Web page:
The tenor Julian Prégardien joins Alpha Classics for several recording projects that will showcase every facet of his talent, notably lieder and oratorio. His first album on the label is devoted to one of the greatest masterpieces in the history of music, Winterreise in a version with orchestra composed by Hans Zender in 1993. He scored the work for orchestral forces very different from the ensembles used in the nineteenth century (including, for example, a soprano saxophone, an accordion, a harmonica, a wind machine, a guitar and a very large percussion section). Hans Zender describes his work as a ‘creative transformation’: ‘My own reading of Winterreise does not seek a new expressive interpretation, but systematically takes advantage of the freedoms that performers normally allow themselves in an intuitive way: slowing down or accelerating the tempo, transposition into different keys, emphasising and nuancing colours.’ © Outhere Music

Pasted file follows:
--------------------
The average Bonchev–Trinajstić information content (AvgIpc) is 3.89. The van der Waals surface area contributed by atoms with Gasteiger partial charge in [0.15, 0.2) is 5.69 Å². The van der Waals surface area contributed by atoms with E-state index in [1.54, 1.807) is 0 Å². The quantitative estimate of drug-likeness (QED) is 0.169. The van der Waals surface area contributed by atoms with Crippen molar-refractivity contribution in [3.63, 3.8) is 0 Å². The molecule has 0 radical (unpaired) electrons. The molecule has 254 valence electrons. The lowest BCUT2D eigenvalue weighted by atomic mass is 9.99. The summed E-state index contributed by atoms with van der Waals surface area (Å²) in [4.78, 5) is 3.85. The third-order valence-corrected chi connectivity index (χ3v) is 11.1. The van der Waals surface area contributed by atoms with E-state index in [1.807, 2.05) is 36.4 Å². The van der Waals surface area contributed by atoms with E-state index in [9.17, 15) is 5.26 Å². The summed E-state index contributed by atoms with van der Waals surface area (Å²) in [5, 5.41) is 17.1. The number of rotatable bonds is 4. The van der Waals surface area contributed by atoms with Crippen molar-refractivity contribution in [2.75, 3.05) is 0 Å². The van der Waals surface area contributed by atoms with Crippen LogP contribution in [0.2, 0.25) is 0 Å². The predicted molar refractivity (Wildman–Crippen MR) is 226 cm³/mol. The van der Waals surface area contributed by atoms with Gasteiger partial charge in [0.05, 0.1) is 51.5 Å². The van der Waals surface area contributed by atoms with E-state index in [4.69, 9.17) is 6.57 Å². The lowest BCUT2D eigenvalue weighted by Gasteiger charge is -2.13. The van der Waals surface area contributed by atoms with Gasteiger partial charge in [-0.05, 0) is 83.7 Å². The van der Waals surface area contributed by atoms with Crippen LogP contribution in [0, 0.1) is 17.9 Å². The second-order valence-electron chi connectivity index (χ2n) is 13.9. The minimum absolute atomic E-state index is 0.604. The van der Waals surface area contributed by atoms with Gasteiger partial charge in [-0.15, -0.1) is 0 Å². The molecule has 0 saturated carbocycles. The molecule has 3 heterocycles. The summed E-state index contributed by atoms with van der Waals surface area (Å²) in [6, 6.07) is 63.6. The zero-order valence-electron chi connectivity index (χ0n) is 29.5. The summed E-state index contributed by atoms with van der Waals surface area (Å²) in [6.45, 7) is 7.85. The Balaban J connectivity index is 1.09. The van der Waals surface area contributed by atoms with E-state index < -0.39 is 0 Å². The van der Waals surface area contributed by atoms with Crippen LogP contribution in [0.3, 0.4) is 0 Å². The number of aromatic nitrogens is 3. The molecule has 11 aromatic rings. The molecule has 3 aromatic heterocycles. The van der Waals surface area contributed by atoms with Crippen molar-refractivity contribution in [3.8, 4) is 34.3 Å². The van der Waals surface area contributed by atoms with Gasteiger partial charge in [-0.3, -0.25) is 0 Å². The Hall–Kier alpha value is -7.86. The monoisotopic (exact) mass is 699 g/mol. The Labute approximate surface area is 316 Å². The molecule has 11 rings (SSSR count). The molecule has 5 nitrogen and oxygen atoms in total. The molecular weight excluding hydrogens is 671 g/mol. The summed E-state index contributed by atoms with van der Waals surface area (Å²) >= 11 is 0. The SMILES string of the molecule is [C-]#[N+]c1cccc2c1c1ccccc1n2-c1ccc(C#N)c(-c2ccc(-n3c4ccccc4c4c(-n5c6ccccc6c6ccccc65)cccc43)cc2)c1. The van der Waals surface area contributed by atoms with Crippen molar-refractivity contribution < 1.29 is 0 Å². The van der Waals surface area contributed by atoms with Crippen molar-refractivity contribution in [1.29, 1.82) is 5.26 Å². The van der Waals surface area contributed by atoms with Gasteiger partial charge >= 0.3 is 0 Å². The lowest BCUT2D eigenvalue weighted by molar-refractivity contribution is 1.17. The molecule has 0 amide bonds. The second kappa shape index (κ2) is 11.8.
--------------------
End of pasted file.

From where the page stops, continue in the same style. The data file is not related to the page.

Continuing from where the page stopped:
Choral Music (Choirs) - Released April 6, 2018 | OUR Recordings

Booklet Distinctions 5 de Diapason - 5 Sterne Fono Forum Klassik
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Vocal Music (Secular and Sacred) - Released March 2, 2018 | Glossa

Booklet Distinctions 5 de Diapason - Gramophone Editor's Choice - 5 Sterne Fono Forum Klassik